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Monday, March 08, 2010

Words on Books

"Even the longest novel has to begin with a single line, and that line sets the narrative on the path to its destination."
From How to Read a Novel by John Sutherland

"Reading is mysterious, and we don't really understand how it is that we make sense of these signs that are embedded in paper or on computer screens. There have been attempts by cognitive scientists to measure the chemical exchanges in the brain, but as far as I can tell no scientist has really fully explained it. They're working on it."
Robert Darnton, director of the Harvard Library and a specialist in the history of the book, in Bibi van der Zee's article "A week without books" for the Guardian

"The fact is that in evolutionary terms, reading in an escapist way is a very recent human activity, nothing like as traditional a method of self-medication as drink, say, or even drugs ... Books, I realise, have been one of my longest, truest friends. When I'm anxious, sad, angry, in need of comfort, a book is often the first place I will go: I even have books that I regularly re-read when I'm feeling particularly awful."
Bibi van der Zee on going cold turkey in her "A week without books" for the Guardian

"I actually find novels that are determined to be funny at every turn quite oppressive ... comedy in a more general sense ... lets you play round at the edges of realism. You can be a little more breezy, slightly push the boat out on plot, be slightly less sober in evaluations of the possible."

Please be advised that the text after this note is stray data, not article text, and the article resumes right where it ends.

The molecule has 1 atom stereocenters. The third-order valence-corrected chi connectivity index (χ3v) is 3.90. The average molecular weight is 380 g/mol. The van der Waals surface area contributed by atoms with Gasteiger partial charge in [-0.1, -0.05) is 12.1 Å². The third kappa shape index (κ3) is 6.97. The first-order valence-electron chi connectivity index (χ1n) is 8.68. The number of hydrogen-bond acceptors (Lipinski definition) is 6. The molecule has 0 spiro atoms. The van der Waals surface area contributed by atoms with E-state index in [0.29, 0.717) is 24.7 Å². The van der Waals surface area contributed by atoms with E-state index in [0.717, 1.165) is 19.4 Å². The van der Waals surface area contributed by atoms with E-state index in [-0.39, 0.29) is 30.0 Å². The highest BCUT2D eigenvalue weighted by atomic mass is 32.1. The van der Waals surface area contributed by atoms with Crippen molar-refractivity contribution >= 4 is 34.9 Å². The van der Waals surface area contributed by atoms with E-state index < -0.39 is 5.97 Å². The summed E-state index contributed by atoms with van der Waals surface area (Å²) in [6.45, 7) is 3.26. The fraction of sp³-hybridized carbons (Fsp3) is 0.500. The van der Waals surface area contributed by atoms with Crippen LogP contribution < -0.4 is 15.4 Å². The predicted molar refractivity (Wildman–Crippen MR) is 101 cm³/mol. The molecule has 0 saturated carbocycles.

Novelist Ian McEwan speaking to the Guardian's Nicholas Wroe about writing

"Zeitoun tells a true story ... of the indelible stains on the character of the Bush administration: the relief operation following hurricane Katrina in New Orleans in 2005 and the conduct of the war on terror. [Dave] Eggers was, and is, furious about both these things but, from his measured tone in Zeitoun, you would hardly know it. He leaves it to the reader to get angry and it's a trick that works, because I can guarantee you will."
The Observer's Rachel Cooke talks to author and publisher Dave Eggers about his publication over the US government's treatment of an American Muslim family during the Katrina disaster

"William Golding ... who wrote Lord of the Flies found that no one wanted to publish it. In 1953, his manuscript spent seven months being sniffily perused by publishers, who all promptly returned it ... Then Charles Monteith, a former lawyer hired as an editor by Faber only a month before, retrieved the book from the bin and persuaded his colleagues to buy it for the piffling sum of £60. As a set text for schools, Lord of the Flies went on to sell millions of copies, introducing adolescents worldwide to the idea of original sin and the knowledge of their own barbarity."
Peter Conrad discussing late author William Golding for the Observer in a 2009 article

"[Orhan] Pamuk gives us what all novelists give us at their best: the truth. Not the truth of statistics, but the truth of human experience at a particular place, in a particular time. And as with all great literature, you feel at moments not that you are examining him, but that he is examining you."
Author Margaret Atwood writing in the Guardian about Turkish writer Orhan Pamuk being awarded the Nobel Prize for Literature in 2006

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